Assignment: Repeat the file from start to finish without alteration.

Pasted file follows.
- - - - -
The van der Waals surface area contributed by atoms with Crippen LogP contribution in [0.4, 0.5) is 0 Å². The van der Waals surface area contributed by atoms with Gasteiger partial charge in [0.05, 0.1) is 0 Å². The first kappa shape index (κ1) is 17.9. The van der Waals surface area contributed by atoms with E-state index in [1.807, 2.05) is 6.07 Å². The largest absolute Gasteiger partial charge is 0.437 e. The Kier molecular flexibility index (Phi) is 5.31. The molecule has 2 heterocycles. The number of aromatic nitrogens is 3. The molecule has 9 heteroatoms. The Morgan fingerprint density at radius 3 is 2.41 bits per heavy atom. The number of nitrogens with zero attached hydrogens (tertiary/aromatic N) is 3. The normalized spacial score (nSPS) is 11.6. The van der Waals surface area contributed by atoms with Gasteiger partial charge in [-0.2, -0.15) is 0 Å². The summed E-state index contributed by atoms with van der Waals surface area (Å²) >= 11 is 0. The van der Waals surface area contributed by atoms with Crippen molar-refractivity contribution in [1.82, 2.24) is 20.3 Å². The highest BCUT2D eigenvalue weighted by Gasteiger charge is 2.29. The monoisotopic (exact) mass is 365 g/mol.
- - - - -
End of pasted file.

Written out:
The van der Waals surface area contributed by atoms with Crippen LogP contribution in [0.4, 0.5) is 0 Å². The van der Waals surface area contributed by atoms with Gasteiger partial charge in [0.05, 0.1) is 0 Å². The first kappa shape index (κ1) is 17.9. The van der Waals surface area contributed by atoms with E-state index in [1.807, 2.05) is 6.07 Å². The largest absolute Gasteiger partial charge is 0.437 e. The Kier molecular flexibility index (Phi) is 5.31. The molecule has 2 heterocycles. The number of aromatic nitrogens is 3. The molecule has 9 heteroatoms. The Morgan fingerprint density at radius 3 is 2.41 bits per heavy atom. The number of nitrogens with zero attached hydrogens (tertiary/aromatic N) is 3. The normalized spacial score (nSPS) is 11.6. The van der Waals surface area contributed by atoms with Gasteiger partial charge in [-0.2, -0.15) is 0 Å². The summed E-state index contributed by atoms with van der Waals surface area (Å²) >= 11 is 0. The van der Waals surface area contributed by atoms with Crippen molar-refractivity contribution in [1.82, 2.24) is 20.3 Å². The highest BCUT2D eigenvalue weighted by Gasteiger charge is 2.29. The monoisotopic (exact) mass is 365 g/mol.